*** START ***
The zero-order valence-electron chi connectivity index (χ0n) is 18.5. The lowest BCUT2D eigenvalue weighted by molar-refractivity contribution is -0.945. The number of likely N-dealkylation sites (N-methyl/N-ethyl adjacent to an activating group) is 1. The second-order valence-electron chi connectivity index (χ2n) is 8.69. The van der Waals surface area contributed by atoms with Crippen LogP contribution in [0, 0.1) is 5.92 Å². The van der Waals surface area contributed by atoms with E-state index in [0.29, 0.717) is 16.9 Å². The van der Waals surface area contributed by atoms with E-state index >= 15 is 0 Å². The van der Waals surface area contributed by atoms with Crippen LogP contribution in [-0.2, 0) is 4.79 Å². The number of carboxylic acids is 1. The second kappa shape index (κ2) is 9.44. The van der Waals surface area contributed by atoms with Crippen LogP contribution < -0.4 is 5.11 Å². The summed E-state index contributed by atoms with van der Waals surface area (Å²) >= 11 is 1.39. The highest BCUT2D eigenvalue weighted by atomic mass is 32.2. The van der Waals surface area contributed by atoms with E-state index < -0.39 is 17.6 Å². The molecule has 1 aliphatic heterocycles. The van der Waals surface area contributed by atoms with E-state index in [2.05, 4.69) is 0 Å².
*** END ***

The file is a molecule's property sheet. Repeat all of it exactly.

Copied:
The zero-order valence-electron chi connectivity index (χ0n) is 18.5. The lowest BCUT2D eigenvalue weighted by molar-refractivity contribution is -0.945. The number of likely N-dealkylation sites (N-methyl/N-ethyl adjacent to an activating group) is 1. The second-order valence-electron chi connectivity index (χ2n) is 8.69. The van der Waals surface area contributed by atoms with Crippen LogP contribution in [0, 0.1) is 5.92 Å². The van der Waals surface area contributed by atoms with E-state index in [0.29, 0.717) is 16.9 Å². The van der Waals surface area contributed by atoms with E-state index >= 15 is 0 Å². The van der Waals surface area contributed by atoms with Crippen LogP contribution in [-0.2, 0) is 4.79 Å². The number of carboxylic acids is 1. The second kappa shape index (κ2) is 9.44. The van der Waals surface area contributed by atoms with Crippen LogP contribution < -0.4 is 5.11 Å². The summed E-state index contributed by atoms with van der Waals surface area (Å²) >= 11 is 1.39. The highest BCUT2D eigenvalue weighted by atomic mass is 32.2. The van der Waals surface area contributed by atoms with E-state index < -0.39 is 17.6 Å². The molecule has 1 aliphatic heterocycles. The van der Waals surface area contributed by atoms with E-state index in [2.05, 4.69) is 0 Å².